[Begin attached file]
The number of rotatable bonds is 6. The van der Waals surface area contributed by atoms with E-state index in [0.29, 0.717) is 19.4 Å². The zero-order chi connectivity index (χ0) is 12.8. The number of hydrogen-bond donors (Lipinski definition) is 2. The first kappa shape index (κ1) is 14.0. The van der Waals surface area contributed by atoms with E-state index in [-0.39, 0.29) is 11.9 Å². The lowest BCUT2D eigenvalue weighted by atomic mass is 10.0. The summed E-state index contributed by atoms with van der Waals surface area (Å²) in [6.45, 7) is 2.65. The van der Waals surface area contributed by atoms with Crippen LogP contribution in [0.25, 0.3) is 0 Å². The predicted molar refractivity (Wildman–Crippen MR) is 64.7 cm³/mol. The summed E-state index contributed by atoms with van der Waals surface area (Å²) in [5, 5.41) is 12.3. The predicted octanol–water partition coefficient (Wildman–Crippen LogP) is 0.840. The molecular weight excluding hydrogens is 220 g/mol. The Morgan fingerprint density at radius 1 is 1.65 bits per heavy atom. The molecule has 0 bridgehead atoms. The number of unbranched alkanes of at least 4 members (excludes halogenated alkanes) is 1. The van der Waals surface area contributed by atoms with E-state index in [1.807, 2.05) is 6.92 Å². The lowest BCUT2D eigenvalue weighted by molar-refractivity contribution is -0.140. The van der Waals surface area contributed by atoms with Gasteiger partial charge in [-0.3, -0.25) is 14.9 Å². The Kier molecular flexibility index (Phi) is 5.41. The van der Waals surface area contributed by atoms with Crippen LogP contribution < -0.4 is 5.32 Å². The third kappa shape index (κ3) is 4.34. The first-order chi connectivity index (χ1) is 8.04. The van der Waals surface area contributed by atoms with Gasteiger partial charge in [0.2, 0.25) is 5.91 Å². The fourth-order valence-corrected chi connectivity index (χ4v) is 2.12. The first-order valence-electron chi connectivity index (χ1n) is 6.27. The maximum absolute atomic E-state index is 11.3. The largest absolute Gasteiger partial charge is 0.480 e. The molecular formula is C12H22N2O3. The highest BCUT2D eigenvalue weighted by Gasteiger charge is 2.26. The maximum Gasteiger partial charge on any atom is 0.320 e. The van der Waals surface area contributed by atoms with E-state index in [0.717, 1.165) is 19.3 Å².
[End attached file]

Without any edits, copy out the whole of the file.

The number of rotatable bonds is 6. The van der Waals surface area contributed by atoms with E-state index in [0.29, 0.717) is 19.4 Å². The zero-order chi connectivity index (χ0) is 12.8. The number of hydrogen-bond donors (Lipinski definition) is 2. The first kappa shape index (κ1) is 14.0. The van der Waals surface area contributed by atoms with E-state index in [-0.39, 0.29) is 11.9 Å². The lowest BCUT2D eigenvalue weighted by atomic mass is 10.0. The summed E-state index contributed by atoms with van der Waals surface area (Å²) in [6.45, 7) is 2.65. The van der Waals surface area contributed by atoms with Crippen LogP contribution in [0.25, 0.3) is 0 Å². The predicted molar refractivity (Wildman–Crippen MR) is 64.7 cm³/mol. The summed E-state index contributed by atoms with van der Waals surface area (Å²) in [5, 5.41) is 12.3. The predicted octanol–water partition coefficient (Wildman–Crippen LogP) is 0.840. The molecular weight excluding hydrogens is 220 g/mol. The Morgan fingerprint density at radius 1 is 1.65 bits per heavy atom. The molecule has 0 bridgehead atoms. The number of unbranched alkanes of at least 4 members (excludes halogenated alkanes) is 1. The van der Waals surface area contributed by atoms with E-state index in [1.807, 2.05) is 6.92 Å². The lowest BCUT2D eigenvalue weighted by molar-refractivity contribution is -0.140. The van der Waals surface area contributed by atoms with Gasteiger partial charge in [-0.3, -0.25) is 14.9 Å². The Kier molecular flexibility index (Phi) is 5.41. The van der Waals surface area contributed by atoms with Crippen LogP contribution < -0.4 is 5.32 Å². The third kappa shape index (κ3) is 4.34. The first-order chi connectivity index (χ1) is 8.04. The van der Waals surface area contributed by atoms with Gasteiger partial charge in [0.2, 0.25) is 5.91 Å². The fourth-order valence-corrected chi connectivity index (χ4v) is 2.12. The first-order valence-electron chi connectivity index (χ1n) is 6.27. The maximum absolute atomic E-state index is 11.3. The largest absolute Gasteiger partial charge is 0.480 e. The molecular formula is C12H22N2O3. The highest BCUT2D eigenvalue weighted by Gasteiger charge is 2.26. The maximum Gasteiger partial charge on any atom is 0.320 e. The van der Waals surface area contributed by atoms with E-state index in [0.717, 1.165) is 19.3 Å².